Protein, protein protein! My patients catch on pretty early that I stress the importance of taking protein. My protein recommendation is science-based and is taken directly from Guyton and Guyton’s physiology textbook: 1 gram of protein for every 2.2 lbs of lean body weight. However, no matter the patient’s weight, the daily protein intake is not to exceed 100 grams. This is not a high protein diet. This is a normal protein diet. This daily ratio allows the body to function effectively, and to rebuild and restore daily cell damage, wear and tear. By contrast, a high protein diet is one recommended for burn patients. In these extreme cases, the ratio is 1 gram of protein for every pound of body weight.
So why the constant call to take adequate amounts of protein? Protein makes up 40% of your bones. The immune system is all protein. To repair the body, you need cholesterol and protein. Proteins are made up of many amino acids. Amino acids are found in vegetables and animal products. A balanced diet includes both vegetables and animal protein because vegetables alone are unable to provide the body with all the amino acids it needs. Here are a few key amino acids: Taurine (only found in animal protein), Glycine (the body’s natural detoxifier), Lysine (helps in the formation of connective tissue), and Serine (important in nerve development). If you chose not to eat animal protein, these amino acids are available in supplements. Do be aware that only animal products have a complete amino acid profile. Salad and broccoli alone will not cut it as no veggie or fruit has a complete amino acid profile.
There are a number of books listing how much protein each food source has. I like Michael Eades book, “Protein Power”. A key point stressed in this book is that the most protein you can absorb at any one time is 30 grams. So don’t think that 24oz steak is going to make up your entire protein quota for the day. The first 8oz or 30 grams is all you can absorb! Here is a rough guide for a few basic protein choices: the average hamburger = 10 grams of protein; 1 egg = 8 grams of protein; 6-8 oz of beef, chicken, pork, fish = 25-30 grams of protein. Here is a rough guide for meals: Breakfast – a 3-egg omelet is about 25 grams of protein; lunch – a salad with 6-8 oz of chicken, fish would be 24-30 grams of protein; dinner – 6-8oz of fish, beef, turkey would give you 25-30 grams of protein.
If you weigh 180-200 lbs, you will need about 90 grams of protein. That can be a lot of food! Sometimes it is challenging to get the protein your body requires to function effectively. It is for this reason that I recommend a protein shake for breakfast instead of an omelet, or a shake for lunch. Better a shake than fast food. The average protein shake delivers 25-30 grams of protein. However, not all protein shakes are created equal. Check your protein label. Here are some things you do not want to see on there: firstly, is it a protein isolate or a blend of isolate and concentrate? Protein isolates are good only if you are muscle building. The body uses isolate to build muscle and it burns it up in 1-2 hours. However, if you’re taking protein for disease management (such as diabetes and hypertension) and you’re dealing with the immune system, you want a pure protein concentrate that the body will burn over 6-8 hours. Secondly, many proteins have maltodextrin in them, which is common in sugar-free products. It may make your protein shake taste good but maltodextrin increases insulin resistance. This is not not good for diabetics. Thirdly, many protein products have powderized sunflower oil, flaxseed oil or some oil in it. Scientists developed a way to turn oil into powder. When you powderize an oil, you hydrogenate it so it cannot turn rancid. The problem is that when you hydrogenate an oil, you are in effect creating a plastic and you basically end up coating your cells with “plastic”. This decreases the amount of oxygen cells can absorb, which eventually leads to disease and malfunction. Fourthly, soy. Soy binds minerals.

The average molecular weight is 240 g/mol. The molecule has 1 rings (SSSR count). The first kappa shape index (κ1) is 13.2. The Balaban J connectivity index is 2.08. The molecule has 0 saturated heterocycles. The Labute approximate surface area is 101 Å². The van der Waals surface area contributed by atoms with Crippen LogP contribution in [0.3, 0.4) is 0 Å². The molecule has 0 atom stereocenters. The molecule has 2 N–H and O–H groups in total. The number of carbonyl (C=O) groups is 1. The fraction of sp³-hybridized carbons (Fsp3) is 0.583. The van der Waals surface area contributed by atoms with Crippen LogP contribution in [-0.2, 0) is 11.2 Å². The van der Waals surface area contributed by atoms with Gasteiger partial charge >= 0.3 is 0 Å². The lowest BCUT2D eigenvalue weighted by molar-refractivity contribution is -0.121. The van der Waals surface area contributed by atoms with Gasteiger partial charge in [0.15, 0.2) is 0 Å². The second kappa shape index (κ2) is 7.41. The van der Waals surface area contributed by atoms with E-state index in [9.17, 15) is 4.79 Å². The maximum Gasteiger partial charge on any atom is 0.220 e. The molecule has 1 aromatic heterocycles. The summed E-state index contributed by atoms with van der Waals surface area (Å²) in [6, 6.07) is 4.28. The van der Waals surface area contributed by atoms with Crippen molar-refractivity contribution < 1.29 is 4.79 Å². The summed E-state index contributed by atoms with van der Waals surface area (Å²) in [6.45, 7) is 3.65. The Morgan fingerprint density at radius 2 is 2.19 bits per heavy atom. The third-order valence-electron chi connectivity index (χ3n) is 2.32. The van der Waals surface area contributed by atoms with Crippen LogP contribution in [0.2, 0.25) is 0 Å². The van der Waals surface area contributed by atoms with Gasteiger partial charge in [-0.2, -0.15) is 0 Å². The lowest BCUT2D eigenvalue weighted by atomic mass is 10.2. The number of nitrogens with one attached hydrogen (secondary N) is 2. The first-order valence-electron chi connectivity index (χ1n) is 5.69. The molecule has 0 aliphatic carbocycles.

Choose your protein powder carefully. When patients started using a pure protein concentrate without the powdered oils, maltodextrin, and with no isolate or soy, we saw 70% of our Type II diabetics come off all or most of their medications in 8-12 weeks. Hypertensive patients saw the same remarkable improvement.